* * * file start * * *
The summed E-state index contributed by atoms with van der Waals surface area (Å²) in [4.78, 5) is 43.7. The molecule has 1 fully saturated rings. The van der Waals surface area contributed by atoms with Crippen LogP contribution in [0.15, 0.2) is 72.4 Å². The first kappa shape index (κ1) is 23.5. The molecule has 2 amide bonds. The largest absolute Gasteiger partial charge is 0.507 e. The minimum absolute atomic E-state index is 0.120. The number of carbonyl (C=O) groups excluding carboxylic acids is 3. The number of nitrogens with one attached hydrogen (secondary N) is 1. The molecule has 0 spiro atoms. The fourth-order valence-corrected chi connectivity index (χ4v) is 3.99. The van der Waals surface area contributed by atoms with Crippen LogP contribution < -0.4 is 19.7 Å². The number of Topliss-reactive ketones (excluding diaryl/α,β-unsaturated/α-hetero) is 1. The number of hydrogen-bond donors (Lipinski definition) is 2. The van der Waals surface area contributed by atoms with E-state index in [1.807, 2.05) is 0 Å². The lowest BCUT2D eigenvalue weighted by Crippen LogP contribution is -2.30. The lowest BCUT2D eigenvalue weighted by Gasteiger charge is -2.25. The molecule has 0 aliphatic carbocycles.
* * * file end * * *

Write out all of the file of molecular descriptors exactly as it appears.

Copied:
The summed E-state index contributed by atoms with van der Waals surface area (Å²) in [4.78, 5) is 43.7. The molecule has 1 fully saturated rings. The van der Waals surface area contributed by atoms with Crippen LogP contribution in [0.15, 0.2) is 72.4 Å². The first kappa shape index (κ1) is 23.5. The molecule has 2 amide bonds. The largest absolute Gasteiger partial charge is 0.507 e. The minimum absolute atomic E-state index is 0.120. The number of carbonyl (C=O) groups excluding carboxylic acids is 3. The number of nitrogens with one attached hydrogen (secondary N) is 1. The molecule has 0 spiro atoms. The fourth-order valence-corrected chi connectivity index (χ4v) is 3.99. The van der Waals surface area contributed by atoms with Crippen LogP contribution < -0.4 is 19.7 Å². The number of Topliss-reactive ketones (excluding diaryl/α,β-unsaturated/α-hetero) is 1. The number of hydrogen-bond donors (Lipinski definition) is 2. The van der Waals surface area contributed by atoms with E-state index in [1.807, 2.05) is 0 Å². The lowest BCUT2D eigenvalue weighted by Crippen LogP contribution is -2.30. The lowest BCUT2D eigenvalue weighted by Gasteiger charge is -2.25. The molecule has 0 aliphatic carbocycles.